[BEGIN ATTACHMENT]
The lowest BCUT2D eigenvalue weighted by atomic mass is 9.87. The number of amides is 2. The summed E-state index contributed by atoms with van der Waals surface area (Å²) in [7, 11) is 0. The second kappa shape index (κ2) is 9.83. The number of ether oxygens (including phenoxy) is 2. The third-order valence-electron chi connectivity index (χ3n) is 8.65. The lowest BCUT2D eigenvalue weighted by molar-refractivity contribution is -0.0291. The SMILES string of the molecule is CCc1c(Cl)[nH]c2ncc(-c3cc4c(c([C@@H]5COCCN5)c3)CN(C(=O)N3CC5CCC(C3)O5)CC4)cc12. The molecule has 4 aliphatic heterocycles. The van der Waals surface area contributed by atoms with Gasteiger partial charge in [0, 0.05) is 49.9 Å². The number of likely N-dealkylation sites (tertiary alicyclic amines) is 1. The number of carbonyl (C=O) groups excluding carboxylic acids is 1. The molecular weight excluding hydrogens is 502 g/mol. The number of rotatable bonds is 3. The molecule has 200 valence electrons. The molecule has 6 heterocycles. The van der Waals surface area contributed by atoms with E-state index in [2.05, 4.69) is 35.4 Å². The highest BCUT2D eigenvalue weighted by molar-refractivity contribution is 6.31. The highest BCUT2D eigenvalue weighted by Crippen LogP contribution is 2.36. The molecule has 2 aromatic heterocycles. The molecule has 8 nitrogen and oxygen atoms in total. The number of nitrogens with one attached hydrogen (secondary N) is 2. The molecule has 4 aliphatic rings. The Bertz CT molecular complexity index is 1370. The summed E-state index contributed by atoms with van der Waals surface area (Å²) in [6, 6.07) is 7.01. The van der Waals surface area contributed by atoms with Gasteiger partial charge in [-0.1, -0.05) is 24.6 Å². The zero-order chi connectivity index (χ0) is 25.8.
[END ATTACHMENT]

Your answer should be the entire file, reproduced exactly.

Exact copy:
The lowest BCUT2D eigenvalue weighted by atomic mass is 9.87. The number of amides is 2. The summed E-state index contributed by atoms with van der Waals surface area (Å²) in [7, 11) is 0. The second kappa shape index (κ2) is 9.83. The number of ether oxygens (including phenoxy) is 2. The third-order valence-electron chi connectivity index (χ3n) is 8.65. The lowest BCUT2D eigenvalue weighted by molar-refractivity contribution is -0.0291. The SMILES string of the molecule is CCc1c(Cl)[nH]c2ncc(-c3cc4c(c([C@@H]5COCCN5)c3)CN(C(=O)N3CC5CCC(C3)O5)CC4)cc12. The molecule has 4 aliphatic heterocycles. The van der Waals surface area contributed by atoms with Gasteiger partial charge in [0, 0.05) is 49.9 Å². The number of likely N-dealkylation sites (tertiary alicyclic amines) is 1. The number of carbonyl (C=O) groups excluding carboxylic acids is 1. The molecular weight excluding hydrogens is 502 g/mol. The number of rotatable bonds is 3. The molecule has 200 valence electrons. The molecule has 6 heterocycles. The van der Waals surface area contributed by atoms with E-state index in [2.05, 4.69) is 35.4 Å². The highest BCUT2D eigenvalue weighted by molar-refractivity contribution is 6.31. The highest BCUT2D eigenvalue weighted by Crippen LogP contribution is 2.36. The molecule has 2 aromatic heterocycles. The molecule has 8 nitrogen and oxygen atoms in total. The number of nitrogens with one attached hydrogen (secondary N) is 2. The molecule has 4 aliphatic rings. The Bertz CT molecular complexity index is 1370. The summed E-state index contributed by atoms with van der Waals surface area (Å²) in [6, 6.07) is 7.01. The van der Waals surface area contributed by atoms with Gasteiger partial charge in [-0.1, -0.05) is 24.6 Å². The zero-order chi connectivity index (χ0) is 25.8.